If you're reading this, you've probably got your Node.js app connecting to MongoDB somehow - maybe even using Mongoose. What happens if the connection between Node.js and MongoDB is severed for any reason?
I spent some time running through the React Native tutorial and studying the APIs. It’s a great tutorial because it shows you how to get data from a RESTful API and update a React Native view. One thing that seems understated is that you can use NPM packages.
My first reaction was to try an build a app that uses the DDP NPM package to connect it to Meteor. Unfortunately the DDP NPM package didn’t work because there’s not a built in interface for websockets (yet). I ended up using an alternative approach and used the React Native bridge to connect to Objective DDP.
I was emboldened by my recent research into Meteor and its potential capabilities in comparison to Angular, React, Ember, Derby and other sub-frameworks if you will. Herein, I summarize my experience and summarize some key lessons as my Meteor journey continues.
I recently read a post that talked about how Meteor, especially the server side, is hard to debug. I highly disagree with that statement. I actually think debugging is easier than in most languages that I've tried. Since I seem to think it is easy but others don't, it is time for a blog post to share that knowledge!
This is the first of a five-part series on building a Slack clone using Meteor. The aim of these tutorials are not just for you to blindly follow instructures, but it’s our hope that you’ll understand the thought process and reasoning behind the architecture. Installation Installation is simple, just run the shell script Meteor prepared […]
Although our project was ambitious, we wanted to use whatever meteor packages that were available to us in order to best integrate with the Meteor environment, and to save time by not having to reinvent the wheel. At the onset we considered several approaches which were ultimately not chosen for certain reasons. These include:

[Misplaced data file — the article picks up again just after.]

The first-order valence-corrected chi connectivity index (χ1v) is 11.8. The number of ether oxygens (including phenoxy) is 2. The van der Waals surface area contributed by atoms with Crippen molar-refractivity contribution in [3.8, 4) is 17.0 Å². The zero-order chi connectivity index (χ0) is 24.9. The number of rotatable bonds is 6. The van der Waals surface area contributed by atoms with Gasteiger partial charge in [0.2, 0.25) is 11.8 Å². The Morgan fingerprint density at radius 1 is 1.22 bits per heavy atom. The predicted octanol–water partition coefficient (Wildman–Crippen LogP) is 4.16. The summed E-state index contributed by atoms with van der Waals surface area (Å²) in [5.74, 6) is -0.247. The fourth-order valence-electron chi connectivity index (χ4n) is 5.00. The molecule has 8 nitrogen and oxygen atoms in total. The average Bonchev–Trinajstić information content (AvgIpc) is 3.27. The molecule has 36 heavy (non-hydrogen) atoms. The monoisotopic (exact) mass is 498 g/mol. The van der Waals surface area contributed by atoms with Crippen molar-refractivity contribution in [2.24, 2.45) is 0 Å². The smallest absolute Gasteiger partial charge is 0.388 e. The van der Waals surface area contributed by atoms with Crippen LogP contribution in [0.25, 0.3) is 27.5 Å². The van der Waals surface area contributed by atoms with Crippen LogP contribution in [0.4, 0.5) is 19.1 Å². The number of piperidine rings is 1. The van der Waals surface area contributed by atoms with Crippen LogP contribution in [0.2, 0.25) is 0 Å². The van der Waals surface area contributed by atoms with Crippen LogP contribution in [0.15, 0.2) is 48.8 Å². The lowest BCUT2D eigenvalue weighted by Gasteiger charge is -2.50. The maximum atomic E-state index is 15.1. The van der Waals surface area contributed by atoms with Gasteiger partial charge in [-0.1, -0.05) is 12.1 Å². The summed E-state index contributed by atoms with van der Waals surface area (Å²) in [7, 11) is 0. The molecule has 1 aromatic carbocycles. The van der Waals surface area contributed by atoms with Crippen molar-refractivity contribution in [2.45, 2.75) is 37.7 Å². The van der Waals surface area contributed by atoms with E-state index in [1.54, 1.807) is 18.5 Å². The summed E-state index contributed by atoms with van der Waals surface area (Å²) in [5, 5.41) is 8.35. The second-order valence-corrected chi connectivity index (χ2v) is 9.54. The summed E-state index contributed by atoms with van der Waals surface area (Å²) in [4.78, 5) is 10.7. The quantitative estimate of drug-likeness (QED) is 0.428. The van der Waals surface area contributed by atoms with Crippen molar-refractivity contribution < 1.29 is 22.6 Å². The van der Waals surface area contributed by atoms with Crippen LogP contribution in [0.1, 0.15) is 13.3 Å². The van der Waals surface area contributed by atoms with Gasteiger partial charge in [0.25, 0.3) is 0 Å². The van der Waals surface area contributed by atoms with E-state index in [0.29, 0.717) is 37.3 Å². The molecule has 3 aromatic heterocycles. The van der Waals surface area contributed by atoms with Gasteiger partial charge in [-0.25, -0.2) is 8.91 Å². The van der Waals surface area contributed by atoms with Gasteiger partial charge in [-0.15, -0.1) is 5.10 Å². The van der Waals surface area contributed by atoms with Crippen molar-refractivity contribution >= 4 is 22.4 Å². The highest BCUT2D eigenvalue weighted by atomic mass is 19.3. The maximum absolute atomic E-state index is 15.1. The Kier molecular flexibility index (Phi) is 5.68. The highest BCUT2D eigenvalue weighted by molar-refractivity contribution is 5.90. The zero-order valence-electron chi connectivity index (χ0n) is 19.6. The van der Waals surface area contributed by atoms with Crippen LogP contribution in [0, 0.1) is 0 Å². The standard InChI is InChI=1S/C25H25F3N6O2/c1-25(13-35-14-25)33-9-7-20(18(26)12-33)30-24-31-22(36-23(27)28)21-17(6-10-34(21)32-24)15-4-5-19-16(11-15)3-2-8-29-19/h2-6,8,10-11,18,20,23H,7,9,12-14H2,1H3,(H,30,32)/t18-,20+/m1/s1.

Using minimongo as client side db - ultimately this would be trying to fit a square peg in a round hole by making relational data non-relational.Implementing oplog capabilities for PostgreSQL - Ultimately this would have been an entirely different project with an entirely different scope.Reducing the scope - Other implementations of SQL in Meteor had focused on achieving one way reactivity (server to client), and so we felt it would simplify our task if we chose to abandon goals of database everywhere or latency compensation. Ultimately this was not a concession we were willing to make.
Throughout the start of the project our approach was refined, and ultimately we landed on the following:
n a previous post I explained the basics of SANE and created a simple application. In this post I'll be going one step further and adding a relationship between two tables, using Sails.js, Mongo and Ember.
Relatonships occur when one foreign key references the primary key of another. Since we'll be using a nosql data store we'll be using document references instead. We'll set the schema using Sails.js so don't worry too much about that for now.
In this post, we will see how we can leverage the power of Meteor js to build top quality apps at lightning pace. We will take a quick look at how the framework works and how we can leverage it to build apps easily.
By the end of this post, we will be building 2 apps. A Single Page Chat Application (SPA) only with Meteor js to get a feel of Meteor & a Multi Page Application (MPA) named Events Feed, leveraging Meteorite js – a package manager for Meteor js & Iron router, that will serve the purpose of a Chat app at live public events.
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